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The 1990s: A Decade of Breakthroughs in Fiber Optic Telecommunications

Photonics Spectra
Jun 2017
Telecommunication networks before the 1990s were susceptible to electromagnetic interference and lacked stability. By replacing expensive and outdated copper wiring, fiber optic lines were the catalyst behind the rise of the internet and dot-com boom. In keeping with the 50th anniversary of Photonics Spectra and this month’s “Connected World” theme, the editors culled the archives for key advances in fiber optic communications that would help reshape the world in which we live today.

Photonic Switching Secures Fiber Systems 1990-1994

The first photonic switching systems were introduced, increasing the stability of communication systems with low risk of connection loss. If damage was done to a fiber, switch systems would protect information by moving to a new fiber.

Optical and electronic cross-connect networks operate with fiber systems to provide security by allowing the switching of signals to different fibers.

Optical and electronic cross-connect networks operate with fiber systems to provide security by allowing the switching of signals to different fibers. Courtesy of AT&T Bell Laboratories, Photonics Spectra, February 1993.


Fiber Amplifiers Enable High-Speed Data 1994-1997

Video-on-demand, streaming and multimedia services all depend upon the speedy retrieval and transfer of data. When erbium-doped fiber amplifiers were coupled with dense wavelength division multiplexing (DWDM), data transfer speeds increased from around 2.5 Gbps to about 100 Gbps. High-quality pulses became obtainable through new energy levels provided by the combination of amplifiers and fibers; increasing the quality of data pulses proved vital for creating high-speed networks.

A diagram of Germany’s OPAL (Optical Access Line) system, one of the few ways that fiber in the loop (FITL) was integrated in the 1990s.

A diagram of Germany’s OPAL (Optical Access Line) system, one of the few ways that fiber in the loop (FITL) was integrated in the 1990s. ONU: optical network unit. Courtesy of Deutsche Telekom, Photonics Spectra, February 1995.


First Fiber in the Loop Emerges in Europe

Fiber in the loop (FITL) was first integrated into Germany’s networking systems in 1993, proving to be a disruptive innovation that attracted over 1.2 million consumers in Germany by the start of 1995. The new fiber system expanded pre-existing networks, and served as a platform for the introduction of multimedia services.

Mode-locked fiber lasers produce high-quality, stable pulses with the use of an erbium-doped fiber amplifier.

Mode-locked fiber lasers produce high-quality, stable pulses with the use of an erbium-doped fiber amplifier. Courtesy of Proc. OFC., Photonics Spectra, May 1995.


Advances in Fiber Dispersion Profile 1997-2002

Fiber systems provided nondegradable connection and premium data rates about 10 times faster than copper wiring. However, the installation and manufacturing of fibers require highly educated workers, making it a more expensive investment. Thus the development of fiber optic systems would have to be cost-effective, stressing the importance of upgradability and a dispersion profile sufficient for various applications. Multimode, single-mode or even more complex dispersion fibers fill different roles within telecommunications, causing fiber selection to be a central element of fiber system cost.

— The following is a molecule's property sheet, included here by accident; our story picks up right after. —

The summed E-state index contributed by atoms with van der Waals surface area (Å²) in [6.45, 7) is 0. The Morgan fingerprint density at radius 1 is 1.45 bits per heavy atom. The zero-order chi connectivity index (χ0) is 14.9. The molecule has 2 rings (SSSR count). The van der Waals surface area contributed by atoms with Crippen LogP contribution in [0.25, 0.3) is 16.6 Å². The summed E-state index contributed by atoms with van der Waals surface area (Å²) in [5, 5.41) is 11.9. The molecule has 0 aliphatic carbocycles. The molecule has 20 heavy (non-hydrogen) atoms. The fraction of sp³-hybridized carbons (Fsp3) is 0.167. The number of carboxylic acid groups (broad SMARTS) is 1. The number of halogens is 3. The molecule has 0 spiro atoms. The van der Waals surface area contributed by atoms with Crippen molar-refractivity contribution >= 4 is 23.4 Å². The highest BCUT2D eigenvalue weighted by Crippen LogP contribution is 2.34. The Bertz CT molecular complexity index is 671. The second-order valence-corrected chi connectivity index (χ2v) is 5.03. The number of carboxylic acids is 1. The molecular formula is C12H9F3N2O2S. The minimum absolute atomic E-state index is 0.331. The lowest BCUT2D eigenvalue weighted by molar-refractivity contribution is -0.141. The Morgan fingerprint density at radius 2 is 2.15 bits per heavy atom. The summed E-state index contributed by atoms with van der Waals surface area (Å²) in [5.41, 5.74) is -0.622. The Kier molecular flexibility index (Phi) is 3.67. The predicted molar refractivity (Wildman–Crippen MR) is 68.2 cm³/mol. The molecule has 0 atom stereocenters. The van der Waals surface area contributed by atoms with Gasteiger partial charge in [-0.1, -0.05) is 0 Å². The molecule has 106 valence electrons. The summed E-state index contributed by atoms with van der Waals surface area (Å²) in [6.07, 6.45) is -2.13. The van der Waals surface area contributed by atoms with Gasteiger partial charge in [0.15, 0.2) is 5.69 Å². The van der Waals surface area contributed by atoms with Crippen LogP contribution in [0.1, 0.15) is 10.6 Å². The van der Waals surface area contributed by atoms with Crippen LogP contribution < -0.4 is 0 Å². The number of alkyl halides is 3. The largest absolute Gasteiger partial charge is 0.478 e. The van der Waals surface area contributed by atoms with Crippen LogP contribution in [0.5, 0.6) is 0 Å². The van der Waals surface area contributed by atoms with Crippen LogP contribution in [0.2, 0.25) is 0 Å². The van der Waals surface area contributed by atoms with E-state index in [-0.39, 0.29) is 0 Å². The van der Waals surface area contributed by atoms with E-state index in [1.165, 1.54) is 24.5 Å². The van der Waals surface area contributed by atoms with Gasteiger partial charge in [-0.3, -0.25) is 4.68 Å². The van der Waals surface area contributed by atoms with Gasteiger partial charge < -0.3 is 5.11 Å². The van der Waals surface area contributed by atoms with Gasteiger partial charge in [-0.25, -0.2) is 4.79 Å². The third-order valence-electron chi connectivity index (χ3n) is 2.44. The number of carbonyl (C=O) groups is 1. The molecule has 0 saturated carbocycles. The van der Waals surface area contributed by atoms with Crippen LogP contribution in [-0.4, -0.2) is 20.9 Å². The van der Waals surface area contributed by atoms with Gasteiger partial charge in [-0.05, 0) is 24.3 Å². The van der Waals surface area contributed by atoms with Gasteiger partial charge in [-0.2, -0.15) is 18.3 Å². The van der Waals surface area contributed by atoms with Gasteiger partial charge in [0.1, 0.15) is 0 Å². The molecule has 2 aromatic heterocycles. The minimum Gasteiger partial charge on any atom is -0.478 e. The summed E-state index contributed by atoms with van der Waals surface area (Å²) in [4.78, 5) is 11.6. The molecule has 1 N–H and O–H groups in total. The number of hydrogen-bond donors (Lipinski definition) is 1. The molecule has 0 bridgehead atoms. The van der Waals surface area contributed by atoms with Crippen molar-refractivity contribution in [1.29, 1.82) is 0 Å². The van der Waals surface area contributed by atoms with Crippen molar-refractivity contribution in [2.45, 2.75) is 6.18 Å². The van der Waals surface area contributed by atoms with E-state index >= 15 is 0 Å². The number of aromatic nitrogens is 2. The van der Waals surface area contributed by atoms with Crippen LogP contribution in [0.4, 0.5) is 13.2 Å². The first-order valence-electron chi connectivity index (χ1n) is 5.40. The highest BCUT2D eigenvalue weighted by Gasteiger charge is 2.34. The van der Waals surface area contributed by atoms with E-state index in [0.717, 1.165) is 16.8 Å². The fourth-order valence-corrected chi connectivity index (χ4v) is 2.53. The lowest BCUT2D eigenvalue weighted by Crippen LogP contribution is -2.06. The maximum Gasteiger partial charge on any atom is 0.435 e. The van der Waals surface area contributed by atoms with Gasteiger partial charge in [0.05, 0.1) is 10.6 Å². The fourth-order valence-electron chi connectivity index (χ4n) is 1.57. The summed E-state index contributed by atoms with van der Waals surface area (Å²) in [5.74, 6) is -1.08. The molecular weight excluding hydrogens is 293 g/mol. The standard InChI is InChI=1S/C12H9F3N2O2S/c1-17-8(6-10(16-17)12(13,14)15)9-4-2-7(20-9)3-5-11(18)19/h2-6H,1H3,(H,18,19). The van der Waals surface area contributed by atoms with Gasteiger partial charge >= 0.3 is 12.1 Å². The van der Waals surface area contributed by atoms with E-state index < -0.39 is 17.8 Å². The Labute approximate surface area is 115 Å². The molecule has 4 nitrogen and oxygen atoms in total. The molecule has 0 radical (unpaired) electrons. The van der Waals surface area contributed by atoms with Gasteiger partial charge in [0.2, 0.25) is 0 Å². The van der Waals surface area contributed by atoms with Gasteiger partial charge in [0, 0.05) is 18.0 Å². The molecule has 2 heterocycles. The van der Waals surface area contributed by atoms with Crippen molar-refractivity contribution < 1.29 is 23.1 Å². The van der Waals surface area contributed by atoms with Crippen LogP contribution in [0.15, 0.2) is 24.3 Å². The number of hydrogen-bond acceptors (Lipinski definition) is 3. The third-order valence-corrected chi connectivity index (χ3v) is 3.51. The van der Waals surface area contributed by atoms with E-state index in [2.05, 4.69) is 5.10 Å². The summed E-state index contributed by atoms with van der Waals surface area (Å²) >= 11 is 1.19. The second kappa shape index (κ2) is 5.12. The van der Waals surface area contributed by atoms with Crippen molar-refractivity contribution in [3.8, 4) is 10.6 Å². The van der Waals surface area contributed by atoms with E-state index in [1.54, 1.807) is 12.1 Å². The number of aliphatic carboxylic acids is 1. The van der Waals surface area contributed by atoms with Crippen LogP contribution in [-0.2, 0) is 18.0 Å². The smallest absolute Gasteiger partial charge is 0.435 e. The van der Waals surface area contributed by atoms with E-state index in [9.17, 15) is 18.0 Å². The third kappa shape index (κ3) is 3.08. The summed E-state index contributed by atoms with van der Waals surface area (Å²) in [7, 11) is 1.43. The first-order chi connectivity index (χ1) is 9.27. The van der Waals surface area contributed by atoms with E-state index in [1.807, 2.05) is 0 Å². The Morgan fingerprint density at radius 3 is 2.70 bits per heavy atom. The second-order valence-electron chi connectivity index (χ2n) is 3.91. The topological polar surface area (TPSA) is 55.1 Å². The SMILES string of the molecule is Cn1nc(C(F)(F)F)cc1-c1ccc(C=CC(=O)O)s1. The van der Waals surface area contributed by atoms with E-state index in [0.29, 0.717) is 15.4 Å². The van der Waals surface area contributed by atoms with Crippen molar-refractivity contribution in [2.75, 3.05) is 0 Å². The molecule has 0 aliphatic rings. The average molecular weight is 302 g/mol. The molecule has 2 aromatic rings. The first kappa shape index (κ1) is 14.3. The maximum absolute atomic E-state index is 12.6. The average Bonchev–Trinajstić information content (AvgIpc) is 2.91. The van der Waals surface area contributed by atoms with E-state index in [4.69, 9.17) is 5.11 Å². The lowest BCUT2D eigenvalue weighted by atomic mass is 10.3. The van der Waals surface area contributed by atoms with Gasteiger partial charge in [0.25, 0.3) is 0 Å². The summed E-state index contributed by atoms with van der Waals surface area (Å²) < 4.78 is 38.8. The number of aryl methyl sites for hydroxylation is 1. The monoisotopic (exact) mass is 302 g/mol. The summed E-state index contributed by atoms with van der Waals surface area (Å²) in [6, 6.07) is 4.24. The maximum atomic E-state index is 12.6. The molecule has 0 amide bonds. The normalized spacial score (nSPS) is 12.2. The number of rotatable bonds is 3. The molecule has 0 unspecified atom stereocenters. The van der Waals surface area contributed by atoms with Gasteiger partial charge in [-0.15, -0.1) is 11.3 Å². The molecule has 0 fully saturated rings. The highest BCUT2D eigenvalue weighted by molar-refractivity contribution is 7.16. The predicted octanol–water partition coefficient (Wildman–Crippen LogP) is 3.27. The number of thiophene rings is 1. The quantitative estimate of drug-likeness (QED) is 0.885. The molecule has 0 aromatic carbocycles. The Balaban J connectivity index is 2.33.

An elegant dispersion-managed fiber technology that proved its worth within submarine networks.










An elegant dispersion-managed fiber technology that proved its worth within submarine networks. Courtesy of Corning Inc., Photonics Spectra, January 2002.














As thin as human hair, glass fibers are able to transport light through themselves as a means for transfering data.








As thin as human hair, glass fibers are able to transport light through themselves as a means for transfering data.



GLOSSARY
photonic switching
The use of photonic devices rather than electronic devices to make or break connections within integrated circuits.
erbium-doped fiber amplifier (edfa)
An optical fiber that can be used to amplify an optical input. Erbium rare earth ions are added to the fiber core material as a dopant in typical levels of a few hundred parts per million. The fiber is highly transparent at the erbium lasing wavelength of two to nine microns. When pumped by a laser diode, optical gain is created, and amplification occurs.
attenuation
The phenomenon of the loss of average optical power.
fiber opticslasersopticsfiber lasersCommunicationsphotonic switchingEuropeErbium-doped Fiber Amplifier (EDFA)Fiber-in-the-loop(FITL)Dense Wavelength Division Multiplexing(DWDM)integrated photonicssinglemode and multimode fiberstelecommunicationsEvan Kalinowskybandwidthattenuation50 Years Special Section

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